Here’s a 30-Second Test to See If Your Content Has Any Chance of Taking Off
Every piece of content should do one of two things: help a reader learn something new or feel a strong emotion. Delete everything else.
Here’s a sad story I see all the time. I see a hellbent content creator commit a ton of time, for the sake of being consistent, only to create so-so content that nobody cares about. How many company blogs do you know publish multiple times a week and receive a total of zero comments and zero shares on their articles? They spend time and money to write a story that nobody reads. It’s sad.
To fix this, I want to give you a framework to help you create outstanding content, the kind of stuff that truly gets noticed and talked about.
Note: for the most part I’ll be referring to blog posts, but this principle applies to nearly any type of content.
Your audience wants one of two things from all of your content: to learn or to be entertained. That’s it. Delete everything else that doesn’t accomplish one of these outcomes.
It might sound simple to you, but if you use this as a filter before you publish anything, the quality of your content will skyrocket, the chances of it taking off will increase, and your audience will grow.
In the paragraphs below, I want to show you why this is true and how to implement it. The takeaway is this: The best content either teaches something new to a reader, or causes them to feel a strong emotion.
If you look at every piece of successful or viral content, you’ll find they do one of these things with masterful excellence.
Option One: Teach Something New With over 942,000 followers on LinkedIn, Jeff Haden’s columns on Inc.com regularly appear in the top 10 articles of each month, with readership frequently surpassing a total of 500,000/month. He is a prolific blogger and knows what works and what doesn’t.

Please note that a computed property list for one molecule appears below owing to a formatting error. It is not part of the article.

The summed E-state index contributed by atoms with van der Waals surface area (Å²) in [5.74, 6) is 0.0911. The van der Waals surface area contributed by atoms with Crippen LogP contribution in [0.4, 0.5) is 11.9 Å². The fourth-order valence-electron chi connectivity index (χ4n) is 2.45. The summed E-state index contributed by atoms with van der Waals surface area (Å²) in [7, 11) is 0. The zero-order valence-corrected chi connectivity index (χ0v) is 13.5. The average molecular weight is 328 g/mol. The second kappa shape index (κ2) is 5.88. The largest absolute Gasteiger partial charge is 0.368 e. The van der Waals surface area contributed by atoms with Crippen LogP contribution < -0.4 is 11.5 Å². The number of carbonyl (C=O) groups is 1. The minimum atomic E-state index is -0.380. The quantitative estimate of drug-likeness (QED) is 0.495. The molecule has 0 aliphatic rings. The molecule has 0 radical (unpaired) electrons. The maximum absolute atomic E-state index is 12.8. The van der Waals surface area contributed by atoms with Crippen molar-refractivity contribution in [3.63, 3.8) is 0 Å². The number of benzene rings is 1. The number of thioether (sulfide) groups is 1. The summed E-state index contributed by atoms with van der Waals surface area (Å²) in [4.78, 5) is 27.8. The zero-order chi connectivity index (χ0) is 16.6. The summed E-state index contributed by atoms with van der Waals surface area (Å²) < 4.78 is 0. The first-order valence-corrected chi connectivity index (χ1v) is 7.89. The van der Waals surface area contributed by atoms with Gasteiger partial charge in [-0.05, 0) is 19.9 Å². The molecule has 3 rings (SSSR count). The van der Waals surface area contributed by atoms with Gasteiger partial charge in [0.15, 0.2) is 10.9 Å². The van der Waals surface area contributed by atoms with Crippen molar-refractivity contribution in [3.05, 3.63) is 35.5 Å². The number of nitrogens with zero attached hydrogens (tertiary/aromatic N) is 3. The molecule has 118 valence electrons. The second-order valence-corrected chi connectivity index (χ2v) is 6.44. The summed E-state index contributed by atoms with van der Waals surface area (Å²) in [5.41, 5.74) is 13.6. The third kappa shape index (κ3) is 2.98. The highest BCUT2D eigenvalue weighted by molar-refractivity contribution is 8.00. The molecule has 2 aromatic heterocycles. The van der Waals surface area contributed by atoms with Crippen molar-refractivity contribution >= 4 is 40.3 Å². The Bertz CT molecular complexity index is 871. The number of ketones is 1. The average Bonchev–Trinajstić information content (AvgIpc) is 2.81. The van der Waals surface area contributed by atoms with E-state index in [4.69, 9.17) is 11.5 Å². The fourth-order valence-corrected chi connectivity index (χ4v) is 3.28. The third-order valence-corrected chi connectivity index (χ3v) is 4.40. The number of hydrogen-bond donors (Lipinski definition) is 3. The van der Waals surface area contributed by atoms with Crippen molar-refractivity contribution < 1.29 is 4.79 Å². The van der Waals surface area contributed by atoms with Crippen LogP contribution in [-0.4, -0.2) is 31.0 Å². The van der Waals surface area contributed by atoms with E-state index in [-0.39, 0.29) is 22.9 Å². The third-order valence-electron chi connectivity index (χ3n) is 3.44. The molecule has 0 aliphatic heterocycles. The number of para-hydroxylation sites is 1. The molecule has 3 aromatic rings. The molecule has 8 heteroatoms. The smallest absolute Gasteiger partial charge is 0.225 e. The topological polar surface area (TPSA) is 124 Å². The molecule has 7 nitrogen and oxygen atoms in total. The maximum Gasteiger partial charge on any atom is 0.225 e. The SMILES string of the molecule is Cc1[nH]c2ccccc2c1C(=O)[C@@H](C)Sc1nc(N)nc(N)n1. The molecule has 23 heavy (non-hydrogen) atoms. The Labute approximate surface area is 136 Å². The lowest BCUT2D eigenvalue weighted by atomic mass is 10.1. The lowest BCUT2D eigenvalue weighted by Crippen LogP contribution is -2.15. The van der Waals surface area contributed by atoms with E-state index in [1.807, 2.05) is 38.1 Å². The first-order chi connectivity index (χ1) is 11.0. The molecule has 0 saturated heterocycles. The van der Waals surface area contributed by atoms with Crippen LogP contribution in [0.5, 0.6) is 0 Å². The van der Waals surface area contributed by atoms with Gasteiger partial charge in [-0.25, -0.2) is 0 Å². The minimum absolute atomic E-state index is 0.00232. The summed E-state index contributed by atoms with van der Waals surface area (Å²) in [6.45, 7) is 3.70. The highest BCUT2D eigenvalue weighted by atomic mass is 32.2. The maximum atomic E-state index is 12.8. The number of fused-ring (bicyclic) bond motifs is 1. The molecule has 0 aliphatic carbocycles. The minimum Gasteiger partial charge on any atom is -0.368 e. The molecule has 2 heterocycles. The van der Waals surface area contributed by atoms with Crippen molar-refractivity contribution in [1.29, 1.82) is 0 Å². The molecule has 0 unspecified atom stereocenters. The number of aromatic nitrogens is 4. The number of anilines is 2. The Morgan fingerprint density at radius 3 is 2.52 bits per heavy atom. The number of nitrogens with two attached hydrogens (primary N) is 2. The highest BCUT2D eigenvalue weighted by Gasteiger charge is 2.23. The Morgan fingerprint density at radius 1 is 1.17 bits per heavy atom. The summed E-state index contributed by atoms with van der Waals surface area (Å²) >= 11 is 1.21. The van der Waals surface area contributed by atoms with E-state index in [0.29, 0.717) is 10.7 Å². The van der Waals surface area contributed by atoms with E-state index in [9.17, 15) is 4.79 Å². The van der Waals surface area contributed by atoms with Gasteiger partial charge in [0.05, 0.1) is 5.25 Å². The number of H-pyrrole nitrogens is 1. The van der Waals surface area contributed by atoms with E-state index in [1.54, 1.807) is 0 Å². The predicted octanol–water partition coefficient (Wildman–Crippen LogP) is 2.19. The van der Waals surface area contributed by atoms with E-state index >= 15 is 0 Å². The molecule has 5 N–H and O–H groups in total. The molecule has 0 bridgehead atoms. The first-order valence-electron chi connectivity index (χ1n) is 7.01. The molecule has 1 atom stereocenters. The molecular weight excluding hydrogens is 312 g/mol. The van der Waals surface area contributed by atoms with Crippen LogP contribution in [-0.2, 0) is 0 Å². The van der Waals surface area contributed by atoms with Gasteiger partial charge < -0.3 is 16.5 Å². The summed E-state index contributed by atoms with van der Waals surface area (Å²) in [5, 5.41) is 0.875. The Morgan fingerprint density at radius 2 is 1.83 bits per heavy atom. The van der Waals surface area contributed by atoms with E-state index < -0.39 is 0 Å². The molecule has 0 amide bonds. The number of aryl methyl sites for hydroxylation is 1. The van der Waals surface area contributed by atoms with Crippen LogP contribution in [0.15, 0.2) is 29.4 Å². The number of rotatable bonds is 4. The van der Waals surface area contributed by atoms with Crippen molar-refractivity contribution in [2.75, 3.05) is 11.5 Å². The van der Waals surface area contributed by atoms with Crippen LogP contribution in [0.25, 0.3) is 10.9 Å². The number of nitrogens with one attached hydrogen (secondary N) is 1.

He said one of the biggest mistakes bloggers make is preaching to the choir. “I already know what I think, and so do you. Readers want to learn new things and take new perspectives. They want to think. Agreeing is nice, but agreeing never makes them think.”
So be careful: If you have trouble coming up with a clear answer to the question “what will my readers learn from this?”, then you should seriously consider reworking the piece. In other words, viral content provides incredible value for the reader. Make sure there are actionable takeaways, sharp insights, nuggets of wisdom, step-by-step processes, helpful resources, and / or efficient tools.
Someone reading this might be thinking, but how do I know if my work is actually providing value?
While I’ve written several top articles on Medium, been paid rates of a dollar per word, and been published at major publications like CNBC, Axios, Thought Catalog, The Next Web, and Business Insider, not everything I write goes viral. Not even close. As much as I improve, I’m still quite adept at writing terrible articles. Some of my worst articles appear on my personal blog daveschools.com. Here are two examples:
What it feels like to finish a novel
I cared more about people, then projects, and now it’s back to people. I think.